### Learn math, science, English SAT & ACT from

high-quaility study
videos by expert teachers

##### Thank you for watching the preview.

To unlock all 5,300 videos, start your free trial.

# Constructing the Centroid - Problem 2

###### Brian McCall

###### Brian McCall

**Univ. of Wisconsin**

J.D. Univ. of Wisconsin Law school

Brian was a geometry teacher through the Teach for America program and started the geometry program at his school

Recall that the **centroid** of a triangle is the point of concurrency of the medians of that triangle. Additionally, the centroid divides the median into two pieces of 1/3 and 2/3 the original length, and the piece adjacent to a vertex is the piece is the larger, 2/3 portion. Using this fact, if told that a given point is a centroid, and that the median is a certain length, it is possible to calculate the lengths of the pieces into which the centroid divides the median.

We can use what we know about the centroid to find missing blanks inside a triangle. So let’s talk about what a centroid is first. A centroid is the point of concurrency of the three medians in a triangle. Which means if you're drawing the medians all three of them where they intersect is one point called the point of concurrency and it’s the centroid.

Centroid is also the center of mass of a triangle and what’s key to this problem is that each median is divided into two proportional segments. One piece that’s two thirds of the overall length and one piece that’s one third so let's apply what we know about the way a segment is divided by the median.

In this problem we are told that E is the centroid and we could also infer that just by looking at this diagram. Seeing that all three of these segments inside the triangle go from the vertex to the opposite side is midpoint. Now how do we know which piece is the one third and which piece is the larger two thirds?

Well the piece, the segment that’s in between the centroid and the midpoint of the opposite side that will always be your smaller piece. The piece between the centroid and the vertex will always be the larger two thirds portions. So let’s start off by saying AD equals 12cm. So first I have to locate AD and I see that AD is divided into two pieces, W and Z.

W we said is equal 1/3 of the entire length, the entire length is 12 so a 1/3 of 12 is 4. So our units here are cm because I’m told that AD is 12cm I’m going to write that in W is 4cm. Since I’m already on that segment I’m going to find Z. Z is the larger part because it’s in between the centroid and the vertex, so Z equals 2/3 of the entire length. 2/3 of 12 you could 2 times 12 divide by 3, which will give you 24 divide by 3 which is 8 and our units are cm. So Z is 8cm.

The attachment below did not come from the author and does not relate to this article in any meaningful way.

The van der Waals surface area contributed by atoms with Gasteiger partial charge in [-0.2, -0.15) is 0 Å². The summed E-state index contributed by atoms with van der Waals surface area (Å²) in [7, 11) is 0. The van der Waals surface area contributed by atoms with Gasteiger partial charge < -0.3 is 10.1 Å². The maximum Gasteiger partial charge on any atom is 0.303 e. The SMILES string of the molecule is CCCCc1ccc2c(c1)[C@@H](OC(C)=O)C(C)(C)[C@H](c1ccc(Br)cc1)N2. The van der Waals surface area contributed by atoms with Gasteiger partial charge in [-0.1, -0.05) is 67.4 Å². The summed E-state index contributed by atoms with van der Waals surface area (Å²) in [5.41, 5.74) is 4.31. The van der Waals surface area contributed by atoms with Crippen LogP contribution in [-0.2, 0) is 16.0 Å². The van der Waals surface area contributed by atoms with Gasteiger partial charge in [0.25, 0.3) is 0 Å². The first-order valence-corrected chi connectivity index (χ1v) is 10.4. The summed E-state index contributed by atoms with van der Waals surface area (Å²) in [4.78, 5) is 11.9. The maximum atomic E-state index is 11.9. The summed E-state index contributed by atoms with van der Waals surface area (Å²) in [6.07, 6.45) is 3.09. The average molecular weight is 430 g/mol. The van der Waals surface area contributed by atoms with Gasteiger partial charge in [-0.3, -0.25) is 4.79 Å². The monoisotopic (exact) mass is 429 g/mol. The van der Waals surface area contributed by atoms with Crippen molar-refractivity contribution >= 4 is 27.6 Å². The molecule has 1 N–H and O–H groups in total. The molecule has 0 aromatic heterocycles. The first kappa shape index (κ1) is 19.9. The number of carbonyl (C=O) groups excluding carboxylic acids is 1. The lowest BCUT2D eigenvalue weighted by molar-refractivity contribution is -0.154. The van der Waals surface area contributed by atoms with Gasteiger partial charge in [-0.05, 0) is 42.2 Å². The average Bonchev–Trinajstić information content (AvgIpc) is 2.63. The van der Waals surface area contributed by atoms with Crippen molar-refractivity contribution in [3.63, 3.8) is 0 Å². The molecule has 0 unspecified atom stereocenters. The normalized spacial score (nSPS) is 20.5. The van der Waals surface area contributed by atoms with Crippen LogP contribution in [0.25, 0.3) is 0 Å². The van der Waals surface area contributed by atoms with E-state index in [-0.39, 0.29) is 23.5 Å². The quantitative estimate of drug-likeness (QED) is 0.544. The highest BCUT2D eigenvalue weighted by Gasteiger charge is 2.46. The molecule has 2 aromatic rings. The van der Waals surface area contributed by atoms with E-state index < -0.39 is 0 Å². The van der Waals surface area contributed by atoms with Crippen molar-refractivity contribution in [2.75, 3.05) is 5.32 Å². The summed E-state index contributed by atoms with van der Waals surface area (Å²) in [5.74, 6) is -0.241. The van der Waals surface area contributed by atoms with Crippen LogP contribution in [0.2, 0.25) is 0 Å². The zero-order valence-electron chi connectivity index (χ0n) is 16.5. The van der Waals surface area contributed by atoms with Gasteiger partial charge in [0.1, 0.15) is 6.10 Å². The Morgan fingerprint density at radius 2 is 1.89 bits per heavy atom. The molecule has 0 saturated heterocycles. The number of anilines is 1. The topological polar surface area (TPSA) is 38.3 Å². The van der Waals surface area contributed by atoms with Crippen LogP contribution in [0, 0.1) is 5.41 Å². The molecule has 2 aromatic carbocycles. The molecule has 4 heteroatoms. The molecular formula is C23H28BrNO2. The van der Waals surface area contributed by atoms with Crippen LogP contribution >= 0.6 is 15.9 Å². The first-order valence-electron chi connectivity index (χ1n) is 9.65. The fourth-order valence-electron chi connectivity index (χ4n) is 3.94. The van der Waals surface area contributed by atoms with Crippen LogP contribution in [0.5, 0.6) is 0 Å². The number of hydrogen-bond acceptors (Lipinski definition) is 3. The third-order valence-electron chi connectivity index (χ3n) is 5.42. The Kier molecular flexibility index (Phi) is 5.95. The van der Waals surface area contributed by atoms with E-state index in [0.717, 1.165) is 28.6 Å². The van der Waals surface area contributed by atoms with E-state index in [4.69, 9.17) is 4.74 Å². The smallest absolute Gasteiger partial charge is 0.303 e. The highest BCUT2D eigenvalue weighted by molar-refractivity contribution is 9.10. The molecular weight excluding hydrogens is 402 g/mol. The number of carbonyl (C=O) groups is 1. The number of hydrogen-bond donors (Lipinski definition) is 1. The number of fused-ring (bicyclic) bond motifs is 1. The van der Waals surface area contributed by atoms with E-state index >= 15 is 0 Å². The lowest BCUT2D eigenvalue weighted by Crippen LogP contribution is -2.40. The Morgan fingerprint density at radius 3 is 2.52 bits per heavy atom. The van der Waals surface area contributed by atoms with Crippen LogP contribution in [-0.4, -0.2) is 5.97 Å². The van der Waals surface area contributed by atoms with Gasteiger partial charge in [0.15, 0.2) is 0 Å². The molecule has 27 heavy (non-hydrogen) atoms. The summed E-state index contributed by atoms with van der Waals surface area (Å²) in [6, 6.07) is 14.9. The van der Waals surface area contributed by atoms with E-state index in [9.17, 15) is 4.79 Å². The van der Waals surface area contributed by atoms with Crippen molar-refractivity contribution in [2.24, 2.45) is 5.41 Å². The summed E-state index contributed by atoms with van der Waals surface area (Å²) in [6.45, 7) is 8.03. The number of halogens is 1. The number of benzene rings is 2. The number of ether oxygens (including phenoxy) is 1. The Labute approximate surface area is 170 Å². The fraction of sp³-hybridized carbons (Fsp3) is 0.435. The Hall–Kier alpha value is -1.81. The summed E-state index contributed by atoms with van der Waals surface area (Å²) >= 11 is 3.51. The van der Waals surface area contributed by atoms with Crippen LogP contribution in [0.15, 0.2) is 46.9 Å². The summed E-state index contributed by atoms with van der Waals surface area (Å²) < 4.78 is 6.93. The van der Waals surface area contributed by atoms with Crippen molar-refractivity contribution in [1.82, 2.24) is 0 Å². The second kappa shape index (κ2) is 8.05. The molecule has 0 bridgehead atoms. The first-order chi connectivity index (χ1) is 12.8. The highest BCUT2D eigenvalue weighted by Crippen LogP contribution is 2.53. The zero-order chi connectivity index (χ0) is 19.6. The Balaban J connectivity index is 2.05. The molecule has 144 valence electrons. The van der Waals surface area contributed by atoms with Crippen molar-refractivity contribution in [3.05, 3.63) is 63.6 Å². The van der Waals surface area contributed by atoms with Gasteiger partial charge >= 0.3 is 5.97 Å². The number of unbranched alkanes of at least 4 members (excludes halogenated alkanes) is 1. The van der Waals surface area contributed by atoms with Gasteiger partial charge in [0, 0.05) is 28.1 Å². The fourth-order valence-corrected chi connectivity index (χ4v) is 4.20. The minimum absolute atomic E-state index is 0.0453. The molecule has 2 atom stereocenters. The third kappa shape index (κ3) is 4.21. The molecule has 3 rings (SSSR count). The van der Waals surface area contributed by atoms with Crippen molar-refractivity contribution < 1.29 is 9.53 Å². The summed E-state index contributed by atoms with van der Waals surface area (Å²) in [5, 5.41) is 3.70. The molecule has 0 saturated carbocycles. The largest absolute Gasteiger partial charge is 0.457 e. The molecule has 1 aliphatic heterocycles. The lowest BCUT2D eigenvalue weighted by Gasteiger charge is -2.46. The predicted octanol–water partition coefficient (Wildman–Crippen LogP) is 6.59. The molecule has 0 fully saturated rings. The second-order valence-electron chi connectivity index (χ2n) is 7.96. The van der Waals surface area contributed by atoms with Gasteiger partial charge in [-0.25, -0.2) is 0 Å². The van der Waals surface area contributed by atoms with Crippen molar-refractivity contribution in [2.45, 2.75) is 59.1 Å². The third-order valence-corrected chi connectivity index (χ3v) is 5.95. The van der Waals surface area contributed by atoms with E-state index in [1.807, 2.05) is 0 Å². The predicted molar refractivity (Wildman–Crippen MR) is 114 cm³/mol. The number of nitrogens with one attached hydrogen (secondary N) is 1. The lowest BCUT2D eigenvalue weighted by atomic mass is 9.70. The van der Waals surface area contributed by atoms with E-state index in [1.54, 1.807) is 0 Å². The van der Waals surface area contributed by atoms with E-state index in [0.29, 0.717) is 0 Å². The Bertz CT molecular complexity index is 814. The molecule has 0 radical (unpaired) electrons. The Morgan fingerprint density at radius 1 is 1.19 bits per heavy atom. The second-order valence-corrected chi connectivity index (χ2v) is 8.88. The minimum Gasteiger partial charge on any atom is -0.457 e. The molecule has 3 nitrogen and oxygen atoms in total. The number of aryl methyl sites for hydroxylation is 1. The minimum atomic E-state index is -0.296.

Let’s go back to x where we are told that all we know of this median is that this piece the smaller one is 8. Well 8 is equal to 1/3 of line segment BE, because I know that the 8 part is the smaller piece. So to find out what the total length is I will have to multiply both sides of this equation by 3. So 3 times 8 is 24, 1/3 of 3 is 1, so we find out that BE is 24. X is the larger piece so x is 2/3 of 24. So 2/3 times 24 is equal to x.

Again a couple of different ways you could do this, way I would do this is 3 goes into 24 8 times, 8 times 2 is 16 so we find out that x is 16cm, so let’s go write that in and we’re left with one last problem that’s y. So Y is the smaller piece of this median CF, so 12 is equal to 2/3 of CF. So to find out what the total length of CF is I need to multiply both sides by 2/3 and again the way you could do this is 3 goes into 12 excuse me 4 times, 4 times 2 is 8.

So something is wrong here. Is that CF should be larger than 12, so if 12 oh! I found my mistake. As you remember from algebra if you want to eliminate that fraction you multiply by its reciprocal so that’s why we are coming up with a smaller number. So I see that 2/3 times it reciprocal I’m going to multiply this by 3/2 so 2 goes into 12, 6 times, 6 times 3 is 18.

So what I just did there checking to make sure it made sense is something that you should always do when you are solving a geometry problem. Because if I would end up with 8 and I know that part of that segment is 12 it doesn’t that the whole thing is it so always do an error check. So if the total length is 18 and y is 1/3 of that, so y is 1/3 times 18 we know a 1/3 of 18 is 6. So I’m going to come over here and write in that y is equal to 6cm.

So the key to this problem we said was each median is divided into two proportional segments by the centroid, one piece being 2/3, the other piece being 1/3.

Please enter your name.

Are you sure you want to delete this comment?

###### Brian McCall

B.S. in Chemical Engineering, University of Wisconsin

J.D. University of Wisconsin Law School (magna cum laude)

He doesn't beat around the bush. His straightforward teaching style is effective and his subtle midwestern accent is engaging. There's never a dull moment with him.

##### Concept (1)

##### Sample Problems (2)

Need help with a problem?

Watch expert teachers solve similar problems.

## Comments (0)

Please Sign in or Sign up to add your comment.

## ·

Delete